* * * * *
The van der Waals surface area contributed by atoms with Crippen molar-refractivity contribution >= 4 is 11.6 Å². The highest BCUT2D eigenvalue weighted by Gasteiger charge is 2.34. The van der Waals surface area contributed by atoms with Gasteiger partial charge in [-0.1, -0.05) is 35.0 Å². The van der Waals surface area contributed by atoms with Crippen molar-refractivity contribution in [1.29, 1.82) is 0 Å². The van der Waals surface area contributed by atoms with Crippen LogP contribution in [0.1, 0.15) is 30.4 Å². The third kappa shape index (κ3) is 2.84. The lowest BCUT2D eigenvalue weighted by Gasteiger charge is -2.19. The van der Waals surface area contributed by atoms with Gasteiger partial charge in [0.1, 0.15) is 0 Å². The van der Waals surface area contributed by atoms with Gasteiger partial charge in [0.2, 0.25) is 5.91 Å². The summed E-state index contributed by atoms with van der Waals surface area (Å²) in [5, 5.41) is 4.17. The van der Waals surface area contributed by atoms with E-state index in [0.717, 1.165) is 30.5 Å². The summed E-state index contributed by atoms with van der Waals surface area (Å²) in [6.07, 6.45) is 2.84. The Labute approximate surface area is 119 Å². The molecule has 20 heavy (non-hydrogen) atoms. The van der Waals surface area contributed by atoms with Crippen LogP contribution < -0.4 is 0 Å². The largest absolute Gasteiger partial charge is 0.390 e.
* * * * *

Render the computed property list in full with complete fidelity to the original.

The van der Waals surface area contributed by atoms with Crippen molar-refractivity contribution >= 4 is 11.6 Å². The highest BCUT2D eigenvalue weighted by Gasteiger charge is 2.34. The van der Waals surface area contributed by atoms with Gasteiger partial charge in [-0.1, -0.05) is 35.0 Å². The van der Waals surface area contributed by atoms with Crippen molar-refractivity contribution in [1.29, 1.82) is 0 Å². The van der Waals surface area contributed by atoms with Crippen LogP contribution in [0.1, 0.15) is 30.4 Å². The third kappa shape index (κ3) is 2.84. The lowest BCUT2D eigenvalue weighted by Gasteiger charge is -2.19. The van der Waals surface area contributed by atoms with Gasteiger partial charge in [0.1, 0.15) is 0 Å². The van der Waals surface area contributed by atoms with Gasteiger partial charge in [0.2, 0.25) is 5.91 Å². The summed E-state index contributed by atoms with van der Waals surface area (Å²) in [5, 5.41) is 4.17. The van der Waals surface area contributed by atoms with E-state index in [0.717, 1.165) is 30.5 Å². The summed E-state index contributed by atoms with van der Waals surface area (Å²) in [6.07, 6.45) is 2.84. The Labute approximate surface area is 119 Å². The molecule has 20 heavy (non-hydrogen) atoms. The van der Waals surface area contributed by atoms with Crippen LogP contribution < -0.4 is 0 Å². The largest absolute Gasteiger partial charge is 0.390 e.